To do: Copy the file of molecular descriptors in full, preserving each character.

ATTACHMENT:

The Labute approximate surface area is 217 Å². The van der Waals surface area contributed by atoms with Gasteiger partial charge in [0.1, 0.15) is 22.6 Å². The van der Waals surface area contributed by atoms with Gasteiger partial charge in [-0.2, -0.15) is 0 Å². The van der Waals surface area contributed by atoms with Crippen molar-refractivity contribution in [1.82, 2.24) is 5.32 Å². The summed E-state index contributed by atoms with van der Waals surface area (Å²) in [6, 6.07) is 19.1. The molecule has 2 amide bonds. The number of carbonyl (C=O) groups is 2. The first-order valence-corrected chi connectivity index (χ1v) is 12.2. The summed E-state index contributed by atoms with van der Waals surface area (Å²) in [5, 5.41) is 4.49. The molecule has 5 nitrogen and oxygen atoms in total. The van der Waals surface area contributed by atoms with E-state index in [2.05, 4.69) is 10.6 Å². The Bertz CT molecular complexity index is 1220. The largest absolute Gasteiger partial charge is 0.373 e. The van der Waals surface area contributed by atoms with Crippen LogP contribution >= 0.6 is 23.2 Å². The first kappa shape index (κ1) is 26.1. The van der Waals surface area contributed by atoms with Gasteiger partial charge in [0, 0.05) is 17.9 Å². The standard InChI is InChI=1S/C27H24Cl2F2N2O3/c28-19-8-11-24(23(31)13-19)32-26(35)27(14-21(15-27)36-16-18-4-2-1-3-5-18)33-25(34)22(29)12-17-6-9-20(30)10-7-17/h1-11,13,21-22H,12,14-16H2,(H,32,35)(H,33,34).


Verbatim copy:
The Labute approximate surface area is 217 Å². The van der Waals surface area contributed by atoms with Gasteiger partial charge in [0.1, 0.15) is 22.6 Å². The van der Waals surface area contributed by atoms with Gasteiger partial charge in [-0.2, -0.15) is 0 Å². The van der Waals surface area contributed by atoms with Crippen molar-refractivity contribution in [1.82, 2.24) is 5.32 Å². The summed E-state index contributed by atoms with van der Waals surface area (Å²) in [6, 6.07) is 19.1. The molecule has 2 amide bonds. The number of carbonyl (C=O) groups is 2. The first-order valence-corrected chi connectivity index (χ1v) is 12.2. The summed E-state index contributed by atoms with van der Waals surface area (Å²) in [5, 5.41) is 4.49. The molecule has 5 nitrogen and oxygen atoms in total. The van der Waals surface area contributed by atoms with E-state index in [2.05, 4.69) is 10.6 Å². The Bertz CT molecular complexity index is 1220. The largest absolute Gasteiger partial charge is 0.373 e. The van der Waals surface area contributed by atoms with Crippen LogP contribution >= 0.6 is 23.2 Å². The first kappa shape index (κ1) is 26.1. The van der Waals surface area contributed by atoms with Gasteiger partial charge in [0, 0.05) is 17.9 Å². The standard InChI is InChI=1S/C27H24Cl2F2N2O3/c28-19-8-11-24(23(31)13-19)32-26(35)27(14-21(15-27)36-16-18-4-2-1-3-5-18)33-25(34)22(29)12-17-6-9-20(30)10-7-17/h1-11,13,21-22H,12,14-16H2,(H,32,35)(H,33,34).